The Hallucinations

Arguably the most significant unsigned 1960s Boston band in terms of establishing the city’s rock ‘n roll bona fides and raucous musical identity, The Hallucinations were very real when it came to blasting out blazing blues, R&B and soul covers with absolutely inextinguishable showmanship.

Without a recording contract and with nothing even close to a “hit,” the band forged a fiery local following with future J. Geils Band members Peter Wolf as frontman and Stephen Jo Bladd behind the drums, opening for a who’s who of blues greats while headlining shows at some of the rockin’est Boston venues of the day. Called an “attitude-heavy” group by Wolf himself, a 1966 review of the band’s earliest live shows said, “As a musical product, no attempt to describe them is sufficient. They must be heard to be appreciated.”

Contrary to a longstanding urban myth that The Hallucinations formed when Wolf commandeered the mic at a party when the band’s original lead singer was too drunk to perform, the group’s origins aren’t in any way as spectacularly rock-and-roll dramatic, according to the band’s guitarist Paul Shapiro, a Boston native who graduated from the School of the Museum of Fine Arts in 1962. “That rumor is not true,” he said in an interview with Jim Botticelli, author of Dirty Old Boston: Four Decades of a City In Transition. “The Hallucinations did not exist at that party.”

The group’s actual backstory begins in 1964, when Shapiro was running a framing shop for the Child’s Gallery on Newbury Street in Boston and he met Boston native Bladd, a student at the School of the Museum of Fine Arts, who was working at the nearby Bunnell Frame Shop, owned by the art dealer Boris Mirski of the prestigious Boris Mirski Gallery, also on Newbury Street. The two shared an interest in music, with Bladd especially interested in drums, and Shapiro encouraged him to buy a kit so they could start jamming together. “I don’t know how he did it, but he could play drums as soon as he bought them,” Shapiro recalled.

By mid-1965, Shapiro and Bladd had started playing with guitarist Doug Slade, and at a party that September the trio were doing a cover of Sonny Boy Williamson’s “One Way Out” when Wolf, a New York City native who was also a student at the School of the Museum of Fine Arts, asked to sit in on vocals and harmonica. Soon he became the band’s fourth member, followed in October by bassist Joe Clark to complete the lineup. Bladd suggested the name The Hallucinations, Shapiro says, and in November the band played some of its first gigs in the basement of Follen Church in Lexington, which held regular dance parties featuring local rock groups including The Pied Pipers, Mad Hatters, and A Warm Puppy.

In early December 1965, The Hallucinations prospects brightened dramatically when Barry Tashian of The Remains introduced them to his manager and booking agent, John Sdoucas of Music Productions, who added group to his talent roster immediately, booking them nine gigs at the Odyssey Coffee House on Hancock Street in Boston in late December. 

In February 1966, following two January shows at Club 47 in Cambridge and two more at the Odyssey, The Hallucinations performed the debut show at Where It’s At, a non-alcoholic nightclub in Kenmore Square, on a double bill with the chart-topping doo-wop group The Tokens. The group headlined at the venue regularly through September that year, opened for The Remains there in March and played a three-night stand there as the opener for John Lee Hooker in April, when they also did a show at the Moondial Coffee House on Berkeley Street.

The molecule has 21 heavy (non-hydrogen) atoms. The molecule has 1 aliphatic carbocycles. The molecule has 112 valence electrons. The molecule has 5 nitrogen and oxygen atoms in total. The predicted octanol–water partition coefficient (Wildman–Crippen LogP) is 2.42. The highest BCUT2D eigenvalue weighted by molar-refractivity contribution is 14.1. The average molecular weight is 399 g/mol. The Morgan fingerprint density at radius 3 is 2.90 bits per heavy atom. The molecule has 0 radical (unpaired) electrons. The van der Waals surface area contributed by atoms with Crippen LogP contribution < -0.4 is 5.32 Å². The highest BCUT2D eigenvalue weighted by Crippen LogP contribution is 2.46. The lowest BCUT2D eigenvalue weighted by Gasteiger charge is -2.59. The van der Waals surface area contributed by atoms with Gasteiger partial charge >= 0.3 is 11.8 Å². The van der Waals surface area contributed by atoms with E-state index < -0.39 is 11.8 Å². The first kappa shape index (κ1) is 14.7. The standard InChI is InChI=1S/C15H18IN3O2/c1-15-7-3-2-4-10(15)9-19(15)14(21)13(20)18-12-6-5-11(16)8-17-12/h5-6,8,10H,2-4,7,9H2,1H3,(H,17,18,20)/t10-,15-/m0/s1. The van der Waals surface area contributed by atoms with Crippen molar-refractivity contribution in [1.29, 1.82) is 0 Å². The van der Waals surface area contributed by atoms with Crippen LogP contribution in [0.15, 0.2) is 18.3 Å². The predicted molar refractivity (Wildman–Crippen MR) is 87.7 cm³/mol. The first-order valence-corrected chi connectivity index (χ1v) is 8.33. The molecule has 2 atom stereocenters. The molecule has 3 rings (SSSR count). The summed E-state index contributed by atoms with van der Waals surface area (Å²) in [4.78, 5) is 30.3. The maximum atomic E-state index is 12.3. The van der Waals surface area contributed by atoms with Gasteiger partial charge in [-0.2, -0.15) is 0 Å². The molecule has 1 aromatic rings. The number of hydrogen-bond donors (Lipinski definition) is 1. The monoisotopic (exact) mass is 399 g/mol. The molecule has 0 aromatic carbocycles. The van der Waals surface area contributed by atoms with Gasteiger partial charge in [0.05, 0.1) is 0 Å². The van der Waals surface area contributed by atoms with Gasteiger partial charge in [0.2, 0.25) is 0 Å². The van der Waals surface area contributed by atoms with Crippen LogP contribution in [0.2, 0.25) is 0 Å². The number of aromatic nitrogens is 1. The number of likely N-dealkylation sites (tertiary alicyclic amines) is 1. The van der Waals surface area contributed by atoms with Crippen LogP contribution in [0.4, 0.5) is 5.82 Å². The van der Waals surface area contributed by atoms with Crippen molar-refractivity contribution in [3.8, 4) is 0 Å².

In January 1967, The Hallucinations and Vermont-based psychedelic-rock band The Lost were the first two bands to perform at The Boston Tea Party, which had opened that same month, and The Hallucinations played regular multi-night gigs there through July 1968. During that period, they opened for John Lee Hooker several more times along with the Velvet Underground, Muddy Waters, Howlin’ Wolf and Van Morrison while playing on double bills with Boston-based bands Beacon Street Union, Ultimate Spinach, Eden’s Children, the Barbarians, The Bagatelle and the power trio Butter, fronted by Andy Pratt. The Hallucinations also appeared at the Tea Party with psychedelic-soul group The Chambers Brothers, psychedelic-rock bands Quicksilver Messenger Service and Lothar & the Hand People, jazz flutist Jeremy Steig, Minneapolis-based blues-rock group Crow and Procol Harem.

In August 1967, The Hallucinations played the final show at the short-lived club Crosstown Bus in Allston – where The Doors had played two weeks before – on a double bill with LA-based psychedelic-rock quintet Clear Light, followed by a show at the UMass Amherst Student Union Ballroom in September and one at the New England Conservatory in October. On July 18, 19 and 20, 1968, the band played its final shows on a double bill with Lothar & the Hand People at The Boston Tea Party.

During his time with The Hallucinations, Wolf had become the first all-night deejay at the unforgettable Boston radio station WBCN, using “Woofa Goofa” as his on-air personality, but he chose to make his career onstage and with Bladd joined the J. Geils Band, which signed with Atlantic in 1970. Shapiro became a world-renowned abstract impressionist and landscape painter, based in New Mexico since 1982.

When asked in 2013 about another popular rumor regarding The Hallucinations’ history – that the band members were initiated by the Marharishi Makesh Yogi in 1965, two years before he initiated The Beatles in India in 1967 – Shapiro said it’s actually a fact. “Yes, it was at 862 Huntington Ave. [in Boston], a block away from South Huntington,” he said. “Pre-Beatles.”

(by D.S. Monahan – June 2022)

Published on December 28, 2012

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